Of the many forms that anti-Zionism assumes on college campuses today, the most alarming is the expression of anti-Israel bias by professors in their classes. At UMass Amherst, it’s bad enough that some academic departments regularly host guest speakers who challenge the legitimacy of Israel’s existence, or blame Israel entirely for the Palestinian refugee problem. But at least students are not required to attend; their grades and careers are not at stake. Political indoctrination in the classroom is worse. The traditional duty of the professor is to stick to facts, and when analyzing complex political controversies, to expose students to a variety of lenses through which the facts can be interpreted.
In its “Declaration of Principles on Academic Freedom,” composed in 1915, the American Association of University Professors announced that academic freedom does not include the right to indoctrinate students. This classic text emphasizes that students should learn about “divergent opinions” in political matters. The AAUP rejected “taking unfair advantage of the student” by imposing a single opinion “before the student has had an opportunity fairly to examine other opinions upon the matters in question.” The professor should encourage students to look “methodically” at all sides of a political controversy before adopting any conclusion.
For about a century, academics generally adhered to the AAUP guidelines. In the field of Israel studies, the standard approach, until recently, was to expose students to the “competing narratives” (this term appeared frequently in textbooks about Israeli history). For example, one would read Palestinian accounts of the 1948 Arab-Israeli War alongside Zionist accounts. Today, however, there is a good chance that a student learning about Israel will hear a professor one-sidedly portray Israel as an “apartheid regime.” A sense of complexity and balance is giving way to a sense of “social justice” and righteousness.
A new study by the AMCHA Initiative provides vivid evidence of the shift in teaching. AMCHA is an organization whose mission is to document and combat anti-Semitism on U.S. college campuses. The study, entitled “Bringing BDS into the Classroom,” assesses the syllabi of 50 courses focusing on the Palestinian-Israeli (or Arab-Israeli) conflict. The study compares the readings in courses taught by professors affiliated with Boycott, Divestment and Sanctions (BDS) with the readings assigned by professors who are not affiliated with BDS. The study indicates that pro-BDS professors impose their political agenda in the classroom by excluding readings that represent alternatives to the BDS perspective.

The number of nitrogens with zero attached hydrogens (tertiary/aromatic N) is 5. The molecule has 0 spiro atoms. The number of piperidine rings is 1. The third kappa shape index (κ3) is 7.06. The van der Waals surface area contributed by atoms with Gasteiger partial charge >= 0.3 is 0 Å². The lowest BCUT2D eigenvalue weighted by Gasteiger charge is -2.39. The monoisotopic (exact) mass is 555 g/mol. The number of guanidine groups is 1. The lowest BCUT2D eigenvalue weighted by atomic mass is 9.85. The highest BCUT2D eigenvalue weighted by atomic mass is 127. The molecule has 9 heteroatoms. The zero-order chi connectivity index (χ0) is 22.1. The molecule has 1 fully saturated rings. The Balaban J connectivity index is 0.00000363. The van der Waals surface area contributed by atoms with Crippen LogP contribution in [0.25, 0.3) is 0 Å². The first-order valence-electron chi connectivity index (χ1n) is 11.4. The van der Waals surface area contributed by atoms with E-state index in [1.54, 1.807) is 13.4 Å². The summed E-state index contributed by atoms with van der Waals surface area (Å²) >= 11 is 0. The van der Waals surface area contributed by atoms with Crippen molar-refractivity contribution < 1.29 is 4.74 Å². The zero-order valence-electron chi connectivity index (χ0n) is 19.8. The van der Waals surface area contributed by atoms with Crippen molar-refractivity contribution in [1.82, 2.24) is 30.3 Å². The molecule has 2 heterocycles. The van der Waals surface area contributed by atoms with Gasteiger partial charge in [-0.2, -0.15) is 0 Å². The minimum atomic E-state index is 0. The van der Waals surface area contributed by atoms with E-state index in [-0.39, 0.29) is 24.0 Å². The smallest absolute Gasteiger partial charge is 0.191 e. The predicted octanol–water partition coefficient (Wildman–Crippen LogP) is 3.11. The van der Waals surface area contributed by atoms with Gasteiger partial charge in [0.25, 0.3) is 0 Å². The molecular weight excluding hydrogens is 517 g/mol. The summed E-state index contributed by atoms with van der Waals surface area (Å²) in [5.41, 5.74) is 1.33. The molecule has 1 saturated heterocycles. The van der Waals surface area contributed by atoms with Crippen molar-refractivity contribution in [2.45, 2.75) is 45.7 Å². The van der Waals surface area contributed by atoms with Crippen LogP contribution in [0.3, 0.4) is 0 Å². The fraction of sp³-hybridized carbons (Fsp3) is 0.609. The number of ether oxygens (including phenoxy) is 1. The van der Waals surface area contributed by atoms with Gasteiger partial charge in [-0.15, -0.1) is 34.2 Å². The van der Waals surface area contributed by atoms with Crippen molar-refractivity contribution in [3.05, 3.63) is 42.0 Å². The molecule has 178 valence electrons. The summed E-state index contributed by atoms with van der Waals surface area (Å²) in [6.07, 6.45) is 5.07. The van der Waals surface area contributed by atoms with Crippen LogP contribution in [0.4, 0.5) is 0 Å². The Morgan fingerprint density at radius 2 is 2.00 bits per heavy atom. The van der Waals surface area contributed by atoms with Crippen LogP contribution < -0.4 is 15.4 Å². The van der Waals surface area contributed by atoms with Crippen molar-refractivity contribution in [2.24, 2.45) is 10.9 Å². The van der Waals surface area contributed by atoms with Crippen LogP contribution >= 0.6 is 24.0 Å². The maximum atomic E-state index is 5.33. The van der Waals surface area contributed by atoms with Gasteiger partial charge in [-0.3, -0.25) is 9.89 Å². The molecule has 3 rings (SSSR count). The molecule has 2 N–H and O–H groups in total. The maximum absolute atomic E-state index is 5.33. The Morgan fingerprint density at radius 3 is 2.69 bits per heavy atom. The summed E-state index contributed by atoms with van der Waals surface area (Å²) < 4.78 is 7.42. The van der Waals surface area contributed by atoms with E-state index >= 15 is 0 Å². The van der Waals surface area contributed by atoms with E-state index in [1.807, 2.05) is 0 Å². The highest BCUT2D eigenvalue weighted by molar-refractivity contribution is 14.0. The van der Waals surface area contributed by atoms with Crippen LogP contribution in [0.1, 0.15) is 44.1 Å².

BDS urges faculty to weaponize their courses in the fight against Israel. And professors affiliated with BDS seem to have no reservations about ignoring the AAUP’s traditional guidelines on teaching. UMass Amherst professor Sut Jhally, a vehement opponent of Israel, declared that “the main place we want to get to and that we encourage is the classroom. And it’s the college classroom, because that is a captive audience.” (As reported in the Algemeiner, Oct. 11, 2019.) Jhally has been in the news recently because he organized two large BDS rallies on the UMass campus over the past year. The AMCHA report suggests we need to be just as concerned about how someone like Jhally makes use of the classroom.
The AMCHA report shows that Jhally, whom one might consider to be an outlier, is a member of a growing cadre of professors who are using every academic venue to discredit Israel. Replacing comprehensive instruction with pointed political advocacy is the “social justice” way of teaching, and anti-Zionism is now part of the “social justice” agenda. The AMCHA report warns, “Faculty who carry out the guidelines of … BDS by substituting their personal politics for sound pedagogy cannot help but erode public trust in our universities’ ability to adequately educate the next generation of citizens.”
As the AAUP understood a century ago, academic freedom is the right to engage in unprejudiced academic inquiry free of interference by non-academics. Academic freedom is not the freedom of professors to use the classroom to promote party ideologies. Such partisanship will eventually destroy the independence customarily enjoyed by professors. For when the classroom becomes a site of militant political advocacy, professors can no longer claim that their special academic training renders them immune from outside criticism and control. When it comes to purely academic questions in the study of physics, literature, or history, there is indeed no authority higher than the faculty. But when it comes to political matters, in a democracy the public is the sovereign. If students are going to be exposed to political propaganda at all, the public, not the professoriate, has the right to decide what the content of this propaganda will be. And if the ideal is to have a classroom without propaganda, then academic administrators must restore the professionalism that is the basis of academic freedom.
Daniel Gordon is a professor of History at the University of Massachusetts Amherst.